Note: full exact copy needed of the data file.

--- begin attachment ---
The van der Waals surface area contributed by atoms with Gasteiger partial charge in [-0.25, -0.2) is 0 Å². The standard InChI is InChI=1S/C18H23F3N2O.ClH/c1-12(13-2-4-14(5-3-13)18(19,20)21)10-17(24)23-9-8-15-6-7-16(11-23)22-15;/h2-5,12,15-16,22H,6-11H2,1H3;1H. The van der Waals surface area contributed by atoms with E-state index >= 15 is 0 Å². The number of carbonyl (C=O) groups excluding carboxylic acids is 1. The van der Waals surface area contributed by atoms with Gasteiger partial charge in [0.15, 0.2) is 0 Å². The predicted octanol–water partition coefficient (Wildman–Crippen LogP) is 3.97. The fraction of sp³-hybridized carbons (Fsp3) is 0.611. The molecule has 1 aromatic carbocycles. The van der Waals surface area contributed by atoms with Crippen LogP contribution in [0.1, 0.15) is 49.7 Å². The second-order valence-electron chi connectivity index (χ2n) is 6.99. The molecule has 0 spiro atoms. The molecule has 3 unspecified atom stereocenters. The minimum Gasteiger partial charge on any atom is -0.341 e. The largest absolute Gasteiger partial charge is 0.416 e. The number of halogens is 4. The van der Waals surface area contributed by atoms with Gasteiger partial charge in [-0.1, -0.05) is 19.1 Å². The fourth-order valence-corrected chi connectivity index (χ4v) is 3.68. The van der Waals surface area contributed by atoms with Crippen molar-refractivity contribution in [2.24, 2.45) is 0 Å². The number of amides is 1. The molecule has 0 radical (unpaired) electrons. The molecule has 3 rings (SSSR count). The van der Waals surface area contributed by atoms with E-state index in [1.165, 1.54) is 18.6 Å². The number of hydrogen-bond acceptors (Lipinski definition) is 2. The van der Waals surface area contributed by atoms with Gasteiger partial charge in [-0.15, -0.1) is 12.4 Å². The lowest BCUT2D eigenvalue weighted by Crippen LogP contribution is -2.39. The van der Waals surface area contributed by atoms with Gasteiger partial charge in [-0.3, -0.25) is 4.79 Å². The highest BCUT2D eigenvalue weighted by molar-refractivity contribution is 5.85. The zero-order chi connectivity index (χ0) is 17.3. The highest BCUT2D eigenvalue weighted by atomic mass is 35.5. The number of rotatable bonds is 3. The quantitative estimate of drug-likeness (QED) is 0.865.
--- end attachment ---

The van der Waals surface area contributed by atoms with Gasteiger partial charge in [-0.25, -0.2) is 0 Å². The standard InChI is InChI=1S/C18H23F3N2O.ClH/c1-12(13-2-4-14(5-3-13)18(19,20)21)10-17(24)23-9-8-15-6-7-16(11-23)22-15;/h2-5,12,15-16,22H,6-11H2,1H3;1H. The van der Waals surface area contributed by atoms with E-state index >= 15 is 0 Å². The number of carbonyl (C=O) groups excluding carboxylic acids is 1. The van der Waals surface area contributed by atoms with Gasteiger partial charge in [0.15, 0.2) is 0 Å². The predicted octanol–water partition coefficient (Wildman–Crippen LogP) is 3.97. The fraction of sp³-hybridized carbons (Fsp3) is 0.611. The molecule has 1 aromatic carbocycles. The van der Waals surface area contributed by atoms with Crippen LogP contribution in [0.1, 0.15) is 49.7 Å². The second-order valence-electron chi connectivity index (χ2n) is 6.99. The molecule has 0 spiro atoms. The molecule has 3 unspecified atom stereocenters. The minimum Gasteiger partial charge on any atom is -0.341 e. The largest absolute Gasteiger partial charge is 0.416 e. The number of halogens is 4. The van der Waals surface area contributed by atoms with Gasteiger partial charge in [-0.1, -0.05) is 19.1 Å². The fourth-order valence-corrected chi connectivity index (χ4v) is 3.68. The van der Waals surface area contributed by atoms with Crippen molar-refractivity contribution in [2.24, 2.45) is 0 Å². The number of amides is 1. The molecule has 0 radical (unpaired) electrons. The molecule has 3 rings (SSSR count). The van der Waals surface area contributed by atoms with E-state index in [1.165, 1.54) is 18.6 Å². The number of hydrogen-bond acceptors (Lipinski definition) is 2. The van der Waals surface area contributed by atoms with Gasteiger partial charge in [-0.15, -0.1) is 12.4 Å². The lowest BCUT2D eigenvalue weighted by Crippen LogP contribution is -2.39. The van der Waals surface area contributed by atoms with Gasteiger partial charge in [-0.3, -0.25) is 4.79 Å². The highest BCUT2D eigenvalue weighted by molar-refractivity contribution is 5.85. The zero-order chi connectivity index (χ0) is 17.3. The highest BCUT2D eigenvalue weighted by atomic mass is 35.5. The number of rotatable bonds is 3. The quantitative estimate of drug-likeness (QED) is 0.865.